5) religion (that reinforces socialization of essential norms learned about the family and during education).

Thus, according to Durkheim [35], accepting spiritual norms will increase the probability of resisting deviance and as such possibly drug abuse relapse. Moreover, Sutherland [38] added "differential association theory," that says; the time spent with people we are "intimate" with will greatly influence conformity or deviance based on their belief systems. Finally, Travis Hirschi [40] found that social bonds ("attachment") were the best predictors of conformity or deviance in over 3000 teenagers. The five selected measures: reading, watching, attending services, adhering to the norm of praying and strong belief in religion, are consistent with the social theories of the above scholars.

Table 2-11 show that participants who attended religious services more than once a week had remission rates 16.4% higher than participants who did not attend religious services more than once a week. It is noteworthy that the strength of the association in Table 4 is stronger than that in Table 2. We hypothesize that this could be due to the increase in support from participating with other people in religious services in addition to religious beliefs. In short, the presence of two bonds not one.

When we evaluated different drugs of abuse, some interesting results became obvious (see Table 12). As mentioned earlier the five measures of spirituality produce between 6% and 10% less reported drug use among the most spiritual when compared with the least spiritual and including all drugs. However, it also shows that the magnitude of use varies, amongst all of the commonly abused drugs. For example, avoidance of alcohol intoxication was between 6% and 17% higher among those who were highly spiritual compared to those who were not spiritual. The differences among heroin users were less, ranging between 5% and 10% with the most spirituality always producing the least abuse. The differences among marijuana use ranged between 3% and 9% with the most spiritual again producing the least abuse. We hypothesize that these differences may be due to a number of environmental influences. The use of alcohol is legal compared to heroin and marijuana in most U.S. states (excluding, for example, Colorado and Washington and now Alaska and Oregon, where marijuana is now legal for recreational use). Thus, we are proposing that people who strongly believe in God and go to church will be more inclined to use alcohol (legal) than heroin /marijuana (illegal) and spirituality is more important in their lives having influence on their deviant behavior.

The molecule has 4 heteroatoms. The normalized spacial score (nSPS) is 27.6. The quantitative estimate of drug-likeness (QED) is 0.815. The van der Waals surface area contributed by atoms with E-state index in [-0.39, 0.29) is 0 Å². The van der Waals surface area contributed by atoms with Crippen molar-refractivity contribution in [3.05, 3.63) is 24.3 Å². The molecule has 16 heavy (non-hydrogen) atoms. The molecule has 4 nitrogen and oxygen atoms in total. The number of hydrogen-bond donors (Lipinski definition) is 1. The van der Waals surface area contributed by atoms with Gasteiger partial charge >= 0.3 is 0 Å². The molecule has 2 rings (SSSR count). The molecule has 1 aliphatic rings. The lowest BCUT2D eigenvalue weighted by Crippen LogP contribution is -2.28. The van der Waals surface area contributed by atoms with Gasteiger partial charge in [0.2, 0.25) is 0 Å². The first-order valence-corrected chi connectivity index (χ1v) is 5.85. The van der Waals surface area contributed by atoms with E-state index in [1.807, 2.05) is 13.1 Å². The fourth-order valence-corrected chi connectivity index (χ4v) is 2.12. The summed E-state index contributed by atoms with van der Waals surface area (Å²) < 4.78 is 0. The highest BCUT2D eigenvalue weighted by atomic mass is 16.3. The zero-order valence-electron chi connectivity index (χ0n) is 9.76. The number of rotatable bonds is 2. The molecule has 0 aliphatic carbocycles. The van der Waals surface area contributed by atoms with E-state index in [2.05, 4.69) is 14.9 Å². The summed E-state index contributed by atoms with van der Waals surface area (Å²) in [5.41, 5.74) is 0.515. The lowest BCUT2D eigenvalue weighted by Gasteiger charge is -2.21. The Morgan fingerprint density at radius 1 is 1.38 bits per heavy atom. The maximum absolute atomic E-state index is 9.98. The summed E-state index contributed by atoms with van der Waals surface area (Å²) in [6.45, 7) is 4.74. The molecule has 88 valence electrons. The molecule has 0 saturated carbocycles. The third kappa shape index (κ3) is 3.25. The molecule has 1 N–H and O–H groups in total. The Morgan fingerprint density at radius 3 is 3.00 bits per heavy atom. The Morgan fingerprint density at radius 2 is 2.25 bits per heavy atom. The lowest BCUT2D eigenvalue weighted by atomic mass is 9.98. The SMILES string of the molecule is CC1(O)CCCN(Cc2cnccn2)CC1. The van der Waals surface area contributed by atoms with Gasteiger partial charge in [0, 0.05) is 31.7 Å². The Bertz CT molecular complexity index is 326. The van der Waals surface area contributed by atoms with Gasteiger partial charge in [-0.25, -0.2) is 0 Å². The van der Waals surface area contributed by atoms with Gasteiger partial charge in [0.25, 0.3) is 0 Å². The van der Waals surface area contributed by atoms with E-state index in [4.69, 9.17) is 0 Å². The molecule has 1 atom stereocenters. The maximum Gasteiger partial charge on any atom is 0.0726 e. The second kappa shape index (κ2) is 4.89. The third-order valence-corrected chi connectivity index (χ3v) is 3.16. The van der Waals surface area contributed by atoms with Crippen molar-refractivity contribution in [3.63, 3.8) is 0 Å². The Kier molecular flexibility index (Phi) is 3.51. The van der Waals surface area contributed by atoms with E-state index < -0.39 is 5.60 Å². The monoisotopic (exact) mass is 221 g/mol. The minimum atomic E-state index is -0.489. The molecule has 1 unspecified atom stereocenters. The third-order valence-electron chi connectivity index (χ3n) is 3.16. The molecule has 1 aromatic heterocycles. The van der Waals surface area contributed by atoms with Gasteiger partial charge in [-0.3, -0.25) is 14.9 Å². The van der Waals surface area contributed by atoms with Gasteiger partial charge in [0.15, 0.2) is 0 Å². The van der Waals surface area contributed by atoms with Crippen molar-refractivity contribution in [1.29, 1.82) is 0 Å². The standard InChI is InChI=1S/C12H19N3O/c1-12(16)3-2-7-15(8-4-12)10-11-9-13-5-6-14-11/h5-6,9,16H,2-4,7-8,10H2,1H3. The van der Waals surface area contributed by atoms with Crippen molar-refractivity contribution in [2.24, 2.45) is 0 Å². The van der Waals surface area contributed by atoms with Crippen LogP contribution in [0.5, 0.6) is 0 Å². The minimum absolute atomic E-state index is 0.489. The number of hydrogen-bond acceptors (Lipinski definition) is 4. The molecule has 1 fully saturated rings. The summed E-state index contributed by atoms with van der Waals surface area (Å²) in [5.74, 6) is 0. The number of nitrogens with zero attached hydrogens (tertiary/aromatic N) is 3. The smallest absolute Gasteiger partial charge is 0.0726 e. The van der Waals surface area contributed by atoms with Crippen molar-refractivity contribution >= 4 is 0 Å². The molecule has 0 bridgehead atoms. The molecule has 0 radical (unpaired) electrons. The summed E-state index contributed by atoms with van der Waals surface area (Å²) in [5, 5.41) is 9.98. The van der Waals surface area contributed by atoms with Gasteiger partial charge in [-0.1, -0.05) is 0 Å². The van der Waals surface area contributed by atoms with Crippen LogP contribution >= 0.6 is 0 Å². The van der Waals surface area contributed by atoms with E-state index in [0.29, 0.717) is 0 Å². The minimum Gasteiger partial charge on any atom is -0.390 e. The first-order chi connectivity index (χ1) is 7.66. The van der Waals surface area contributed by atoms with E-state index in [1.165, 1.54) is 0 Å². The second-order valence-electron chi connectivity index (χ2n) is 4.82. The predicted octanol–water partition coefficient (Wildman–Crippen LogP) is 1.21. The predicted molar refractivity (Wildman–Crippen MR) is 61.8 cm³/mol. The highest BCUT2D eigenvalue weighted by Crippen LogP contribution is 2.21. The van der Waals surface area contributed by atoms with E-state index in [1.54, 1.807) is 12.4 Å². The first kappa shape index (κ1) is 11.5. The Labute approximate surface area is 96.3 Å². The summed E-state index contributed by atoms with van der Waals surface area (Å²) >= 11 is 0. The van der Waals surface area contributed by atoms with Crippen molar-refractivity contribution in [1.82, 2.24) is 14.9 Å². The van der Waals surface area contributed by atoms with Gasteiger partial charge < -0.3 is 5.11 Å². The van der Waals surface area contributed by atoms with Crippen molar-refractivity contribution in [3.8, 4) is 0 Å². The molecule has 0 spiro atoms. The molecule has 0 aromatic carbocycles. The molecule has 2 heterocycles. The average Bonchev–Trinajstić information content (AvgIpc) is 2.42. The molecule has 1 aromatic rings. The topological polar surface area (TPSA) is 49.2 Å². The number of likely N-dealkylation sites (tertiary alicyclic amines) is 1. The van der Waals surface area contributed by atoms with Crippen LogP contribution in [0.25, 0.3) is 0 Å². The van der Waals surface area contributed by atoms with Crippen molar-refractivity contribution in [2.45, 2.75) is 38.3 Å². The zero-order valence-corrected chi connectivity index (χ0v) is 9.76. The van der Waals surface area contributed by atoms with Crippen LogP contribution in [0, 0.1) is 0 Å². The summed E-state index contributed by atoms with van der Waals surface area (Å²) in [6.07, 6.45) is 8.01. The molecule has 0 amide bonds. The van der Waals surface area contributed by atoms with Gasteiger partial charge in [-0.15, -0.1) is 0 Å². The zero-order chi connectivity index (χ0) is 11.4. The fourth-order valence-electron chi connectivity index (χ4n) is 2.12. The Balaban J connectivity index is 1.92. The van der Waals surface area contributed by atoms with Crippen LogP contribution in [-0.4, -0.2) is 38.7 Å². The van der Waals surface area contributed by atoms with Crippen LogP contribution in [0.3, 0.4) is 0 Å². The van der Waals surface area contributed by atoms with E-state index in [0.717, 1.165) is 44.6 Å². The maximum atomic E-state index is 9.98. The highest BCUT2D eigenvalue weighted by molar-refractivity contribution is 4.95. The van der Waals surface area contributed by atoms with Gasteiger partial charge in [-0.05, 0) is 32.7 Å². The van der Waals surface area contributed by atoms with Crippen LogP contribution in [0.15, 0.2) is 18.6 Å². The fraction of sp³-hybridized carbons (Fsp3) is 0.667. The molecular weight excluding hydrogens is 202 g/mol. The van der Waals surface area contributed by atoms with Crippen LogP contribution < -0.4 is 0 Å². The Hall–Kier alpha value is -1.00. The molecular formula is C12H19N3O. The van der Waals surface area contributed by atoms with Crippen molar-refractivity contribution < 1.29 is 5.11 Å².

In marked contrast, there was no significant change in cocaine/crack use between the least and most spiritual. Closer analysis of cocaine and crack use separately showed that cocaine use was significantly lower among those who were most spiritual, but crack use was significantly higher producing a combined result of no significant difference. Specifically, there is a very strong and significant association between spirituality and cocaine without crack that is even stronger than the association between intoxication and spirituality. However, the relationship between crack and spirituality is in the opposite direction and just as strong and significant too at the 0.0005 level.

Crack users tend to be economically at the bottom, more so than any other addicts. It is interesting that the inverse relationship occurred with crack with addicts who were in short-term residential centers rather than long-term, they were generally on public assistance, and they had relapse rates about double that of the cocaine users. This is consistent with the 1950s theory of Albert Cohen who said that the lives of some extreme poor are not socially disorganized (as advocated by most sociologists), but were reorganized around norms that were the exact opposite of what the rest of society says is right [41]. He said they had three characteristics, negativistic, non-utilitarian, and malicious. Being negativistic means that if their family, teachers, and others who are supposed to be significant in their lives believe in God, they take the opposite position and deem spirituality as a shame looking for social support from one or two other friends who share their mistrust of all institutions. The crack finding is consistent with his concept of being negativistic. Rather than be spiritual, they believe that there is no God and that everyone has to look out for themselves. In short, these hard-core deviants derive great strength from mistrust of everyone due to their cynical nature and fierce independence for religion, school, family, work, and government. They may have had at one time a developed belief in God and a particular religion, but that has been extinguished since they feel abandoned and their former upbringing believe in God has little impact on their remission rate and in fact it is inversely related. Their strength comes from tremendous autonomy, but their greatest limitation is the inability of trusting anyone even when opportunity presents itself, which not only explains the inverse relationship, but the high relapse rate.